They are just three of nine nonprofit "partners," from community groups and academia—two alone from Columbia University. One, the Slought Foundation, displays theorists discoursing on Immanuel Kant's Perpetual Peace, like an academic conference session that, sadly, I just happened to miss. The tiny alcove off the narrow grand stairs has a "retreat" for reading Kant's essay, but with its pages largely crossed out or erased. (And here you thought Kant was difficult enough to read.) The other partners group together on the third floor, at desks staffed by young eager faces eager to talk. As FOX might say, we rant; you decide.

Two of those projects, Latitudes and Netlab, end in weekly newspapers, and compilations will become the exhibition catalog. At the end of opening day, one free paper was still covering the 1977 blackout that gripped New York City, while the other was scrounging to fill its pages. Oh, and did I mention art? It may seem superfluous, but twenty-six other artists take over the walls and two more museum floors. The curators, Richard Flood and Benjamin Godsill, shun chronology or themes, perhaps in the interest of democracy. In fact, the hanging looks downright random, to the point that the art blends into a single yawning front page, but it may help to think of how the work unfolds in time.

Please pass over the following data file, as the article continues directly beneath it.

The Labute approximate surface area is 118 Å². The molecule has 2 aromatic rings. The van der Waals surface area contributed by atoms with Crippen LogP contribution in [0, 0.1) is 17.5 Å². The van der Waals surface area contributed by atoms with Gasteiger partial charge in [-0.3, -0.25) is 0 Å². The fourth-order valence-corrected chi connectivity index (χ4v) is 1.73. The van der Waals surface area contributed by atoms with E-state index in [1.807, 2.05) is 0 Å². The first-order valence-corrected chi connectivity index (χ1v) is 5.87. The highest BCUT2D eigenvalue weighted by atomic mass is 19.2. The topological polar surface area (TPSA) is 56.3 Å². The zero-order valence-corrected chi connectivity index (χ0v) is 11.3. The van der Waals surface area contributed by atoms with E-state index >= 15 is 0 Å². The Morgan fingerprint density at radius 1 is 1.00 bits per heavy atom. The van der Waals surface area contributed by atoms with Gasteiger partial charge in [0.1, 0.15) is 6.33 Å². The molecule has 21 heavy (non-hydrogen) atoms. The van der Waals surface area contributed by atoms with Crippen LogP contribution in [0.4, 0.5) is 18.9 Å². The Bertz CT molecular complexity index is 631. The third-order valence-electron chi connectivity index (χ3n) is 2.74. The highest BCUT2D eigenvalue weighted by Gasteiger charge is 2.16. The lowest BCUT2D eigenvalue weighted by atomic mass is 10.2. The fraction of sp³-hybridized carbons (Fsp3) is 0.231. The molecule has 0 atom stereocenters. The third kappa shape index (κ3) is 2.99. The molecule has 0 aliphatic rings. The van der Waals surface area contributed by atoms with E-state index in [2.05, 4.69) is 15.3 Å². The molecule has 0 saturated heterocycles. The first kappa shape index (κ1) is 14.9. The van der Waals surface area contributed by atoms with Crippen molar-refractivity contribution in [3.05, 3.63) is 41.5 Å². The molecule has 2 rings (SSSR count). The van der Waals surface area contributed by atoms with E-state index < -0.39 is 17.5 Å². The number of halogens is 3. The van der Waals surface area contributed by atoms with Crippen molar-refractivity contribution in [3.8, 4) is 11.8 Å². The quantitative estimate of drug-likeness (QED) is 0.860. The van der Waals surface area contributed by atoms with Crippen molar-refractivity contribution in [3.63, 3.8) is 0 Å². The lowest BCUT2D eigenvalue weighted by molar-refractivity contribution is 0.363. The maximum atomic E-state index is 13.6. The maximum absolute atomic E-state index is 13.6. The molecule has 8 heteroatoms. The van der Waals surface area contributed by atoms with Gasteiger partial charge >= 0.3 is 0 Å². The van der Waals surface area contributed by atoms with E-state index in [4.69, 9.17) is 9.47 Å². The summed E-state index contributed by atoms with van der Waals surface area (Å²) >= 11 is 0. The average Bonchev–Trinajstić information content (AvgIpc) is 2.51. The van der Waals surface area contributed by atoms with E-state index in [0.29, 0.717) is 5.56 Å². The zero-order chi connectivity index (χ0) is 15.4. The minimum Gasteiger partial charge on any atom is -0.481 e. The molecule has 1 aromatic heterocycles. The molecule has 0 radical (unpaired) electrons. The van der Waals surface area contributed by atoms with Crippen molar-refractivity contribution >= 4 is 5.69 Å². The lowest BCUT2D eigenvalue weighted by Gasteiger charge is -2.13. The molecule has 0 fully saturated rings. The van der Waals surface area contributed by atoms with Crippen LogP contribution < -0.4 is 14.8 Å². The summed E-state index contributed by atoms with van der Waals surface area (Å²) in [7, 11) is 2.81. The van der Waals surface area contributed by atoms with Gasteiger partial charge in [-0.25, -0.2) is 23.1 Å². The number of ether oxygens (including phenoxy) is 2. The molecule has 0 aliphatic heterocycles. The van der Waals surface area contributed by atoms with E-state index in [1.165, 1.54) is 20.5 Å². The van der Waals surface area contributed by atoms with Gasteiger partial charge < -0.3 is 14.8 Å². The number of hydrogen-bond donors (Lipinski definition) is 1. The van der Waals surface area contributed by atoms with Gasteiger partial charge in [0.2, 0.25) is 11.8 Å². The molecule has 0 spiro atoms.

The paper trail

As Flood and Godsill point out, newspapers in art go back to Cubism, although one might include genre painting as long ago as the 1660s. In Adriaen van Ostade's Man Reading, part of a series on the five senses, a newspaper stands for a rising class that values relaxation and curiosity along with labor—and Paul Cézanne painted his father reading as well. Robert Rauschenberg uses newsprint as simultaneously emblem and texture, and it is no accident that Jasper Johns makes it the basis of painting the American flag. However, the New Museum is not aiming for a history, for artists who probe issues behind the news, or for the slippery boundary between art and text. It does not include Michael Rakowitz, for whom Arabic newsprint represents other lives, the journal archives of Mickey Smith, or Jenny Holzer, for whom the barrage of headlines has a cruelty all its own.

Rather, "The Last Newspaper" asks what happened to the newspaper. These artists see the front page as a battleground, with those who own the channels of communication the victors. It starts with Judith Bernstein in 1967, when marking up the news intensified her anger at racism and war. It takes a chillier turn with the "Pictures generation" of the 1980s, when appropriation meant a greater detachment and a greater certainty about everything but art. For Sarah Charlesworth, papers with everything but the photos erased imply repetition and anonymity, not to mention the actual erasure of a reporter's life by the Somoza regime in Nicaragua. With Hans Haacke, a single printer turns out copy relentlessly and unthinkingly, not unlike actual news feeds from newsrooms to Twitter—or indeed like much of Haacke's career.